How true are Spoologic’s claims about their Drop In Turbos?

There are two types of diesel trucks in the industry. Turbos are designed to last the lifetime of the vehicle (or around 150,000 miles. Among the truck users is the workman who uses his truck to haul equipment and livestock, and among the street folks are those who want a truck that can make a number. Whether you’re building for work or performance, there are numerous upgrade options. Slowly, drop-in upgrades are taking over the work stock market.

That’s what this industry is all about after all. Someone explained to me one time that a lot more trucks pass by your house which are being used for work than hot-rods. What do you think? In conclusion, Spoologic Turbo Systems has offerings to keep these workaholic turbochargers in the mix.

From a looks standpoint, we’re clearly upgrading so far.

The company, which supplies turbos to a wide range of vehicles, wanted to target the Cummins-powered trucks for this testing since they are currently the most popular in this sector. Having in mind the need to use a new, upgraded turbocharger, we chose an old friend from 2006, a Dodge Ram that we’ve been tinkering with for years.

From a looks standpoint

The truck features an upgraded air intake system, Edge Products CTS3 monitor, and custom tuning via EFILive. The sole purpose of this truck is to pull a boat or a full-size camper to-and-from the campsite. It gets daily driven sometimes, but for the most part, it is hooked to a camper or a boat. With that being said, the truck is capable of doing these tasks without any upgrades, but the point is to make the tasks easier with more available horsepower and torque. Let’s dive in.

How Are We Using These Parts?

With the upgrades already installed, a truck such as this has a familiar feel. That means that any extra power added by the Stage II turbocharger from Spoologic will be noticeable. With this turbocharger, SPOOLOGIC Turbo Cummins will gain horsepower and torque, lower exhaust gas temperatures, and quicker spool-up times. There are two turbochargers available for this Cummins power plant.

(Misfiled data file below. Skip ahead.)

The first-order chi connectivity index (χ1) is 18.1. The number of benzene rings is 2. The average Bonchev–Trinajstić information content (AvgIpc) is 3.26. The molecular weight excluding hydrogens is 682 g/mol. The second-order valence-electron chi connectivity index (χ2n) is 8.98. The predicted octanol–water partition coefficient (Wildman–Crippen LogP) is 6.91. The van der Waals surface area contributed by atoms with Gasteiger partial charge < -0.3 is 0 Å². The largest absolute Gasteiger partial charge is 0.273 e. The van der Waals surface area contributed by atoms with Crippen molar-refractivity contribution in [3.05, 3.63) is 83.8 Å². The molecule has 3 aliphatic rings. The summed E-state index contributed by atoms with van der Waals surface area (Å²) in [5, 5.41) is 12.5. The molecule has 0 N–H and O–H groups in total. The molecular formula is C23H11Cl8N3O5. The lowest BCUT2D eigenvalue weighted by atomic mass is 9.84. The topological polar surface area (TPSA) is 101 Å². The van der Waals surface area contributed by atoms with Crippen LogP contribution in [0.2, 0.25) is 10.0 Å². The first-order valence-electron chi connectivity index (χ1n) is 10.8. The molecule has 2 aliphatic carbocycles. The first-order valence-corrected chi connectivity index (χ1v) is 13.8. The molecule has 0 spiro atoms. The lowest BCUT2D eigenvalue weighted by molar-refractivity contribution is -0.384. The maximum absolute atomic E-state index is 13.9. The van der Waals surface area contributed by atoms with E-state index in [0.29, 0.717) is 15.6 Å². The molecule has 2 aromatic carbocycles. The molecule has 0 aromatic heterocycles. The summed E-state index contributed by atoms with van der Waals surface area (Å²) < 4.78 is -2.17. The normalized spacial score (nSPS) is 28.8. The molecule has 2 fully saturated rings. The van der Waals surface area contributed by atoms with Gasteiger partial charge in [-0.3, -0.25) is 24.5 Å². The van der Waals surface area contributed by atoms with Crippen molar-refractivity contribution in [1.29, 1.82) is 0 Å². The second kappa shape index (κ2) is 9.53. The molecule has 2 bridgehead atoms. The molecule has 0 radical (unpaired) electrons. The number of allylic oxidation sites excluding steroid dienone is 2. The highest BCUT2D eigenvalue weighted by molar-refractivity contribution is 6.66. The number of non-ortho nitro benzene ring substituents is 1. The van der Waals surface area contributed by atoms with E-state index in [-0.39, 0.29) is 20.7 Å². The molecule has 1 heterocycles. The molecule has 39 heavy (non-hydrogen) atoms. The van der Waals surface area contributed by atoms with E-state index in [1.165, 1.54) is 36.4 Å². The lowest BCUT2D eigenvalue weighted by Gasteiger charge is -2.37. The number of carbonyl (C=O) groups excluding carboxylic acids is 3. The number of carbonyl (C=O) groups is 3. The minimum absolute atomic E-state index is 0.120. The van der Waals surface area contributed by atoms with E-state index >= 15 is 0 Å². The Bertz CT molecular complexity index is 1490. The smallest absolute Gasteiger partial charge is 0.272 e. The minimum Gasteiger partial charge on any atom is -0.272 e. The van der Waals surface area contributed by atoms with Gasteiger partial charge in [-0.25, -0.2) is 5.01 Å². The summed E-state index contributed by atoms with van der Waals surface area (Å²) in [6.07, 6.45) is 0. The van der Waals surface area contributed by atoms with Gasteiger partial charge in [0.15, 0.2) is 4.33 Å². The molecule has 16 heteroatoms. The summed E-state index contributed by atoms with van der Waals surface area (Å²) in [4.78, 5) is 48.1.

We Using These Parts

From the moment I opened the box, I was impressed. In all honesty, I’m being totally unbiased during these tests, and I’m surprised by how well made these parts are. There was a thick layer of red paint coating our Stage II turbocharger box and the hardware was of high quality as well. My attention was drawn to the 48-hour warranty on the labeling as I pulled the turbo out of the box. You will see the repair within 48 hours if you ship your product to them for repair. Then you’re serving.

It’s not hard to locate that balanced 63-MM compressor wheel tucked against a very racy-looking front cover, just waiting to generate 45 PSI of boost when the cover is exposed. Before installation, I glanced at the engine bay and noticed the poorly constructed factory exhaust manifold. We were lucky to get a ceramic-coated, high-flow Cummins exhaust manifold from Spoologic.


The thing that really got me was here. Gaskets on exhaust manifolds are the most aggravating part of installing exhaust manifolds. The gasket holes must line up with the bolt holes, and then the manifold needs to be maneuvered into position, all by yourself.

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